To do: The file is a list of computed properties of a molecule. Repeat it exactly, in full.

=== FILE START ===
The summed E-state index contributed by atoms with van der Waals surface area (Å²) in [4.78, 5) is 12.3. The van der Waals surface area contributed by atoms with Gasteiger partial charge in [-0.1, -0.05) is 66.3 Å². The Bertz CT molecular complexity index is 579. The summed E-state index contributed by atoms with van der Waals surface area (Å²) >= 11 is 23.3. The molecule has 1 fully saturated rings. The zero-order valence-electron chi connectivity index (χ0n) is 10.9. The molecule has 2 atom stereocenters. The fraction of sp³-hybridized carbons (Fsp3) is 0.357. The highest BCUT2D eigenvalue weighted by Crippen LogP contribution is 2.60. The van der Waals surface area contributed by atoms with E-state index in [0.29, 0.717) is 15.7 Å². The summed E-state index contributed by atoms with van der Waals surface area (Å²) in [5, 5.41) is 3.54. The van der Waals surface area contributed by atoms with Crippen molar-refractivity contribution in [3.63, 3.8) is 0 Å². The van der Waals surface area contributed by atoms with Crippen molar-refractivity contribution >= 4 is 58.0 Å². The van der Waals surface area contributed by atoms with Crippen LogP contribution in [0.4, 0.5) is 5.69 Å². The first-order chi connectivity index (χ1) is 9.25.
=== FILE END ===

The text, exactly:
The summed E-state index contributed by atoms with van der Waals surface area (Å²) in [4.78, 5) is 12.3. The van der Waals surface area contributed by atoms with Gasteiger partial charge in [-0.1, -0.05) is 66.3 Å². The Bertz CT molecular complexity index is 579. The summed E-state index contributed by atoms with van der Waals surface area (Å²) >= 11 is 23.3. The molecule has 1 fully saturated rings. The zero-order valence-electron chi connectivity index (χ0n) is 10.9. The molecule has 2 atom stereocenters. The fraction of sp³-hybridized carbons (Fsp3) is 0.357. The highest BCUT2D eigenvalue weighted by Crippen LogP contribution is 2.60. The van der Waals surface area contributed by atoms with E-state index in [0.29, 0.717) is 15.7 Å². The summed E-state index contributed by atoms with van der Waals surface area (Å²) in [5, 5.41) is 3.54. The van der Waals surface area contributed by atoms with Crippen molar-refractivity contribution in [3.63, 3.8) is 0 Å². The van der Waals surface area contributed by atoms with Crippen molar-refractivity contribution >= 4 is 58.0 Å². The van der Waals surface area contributed by atoms with Crippen LogP contribution in [0.4, 0.5) is 5.69 Å². The first-order chi connectivity index (χ1) is 9.25.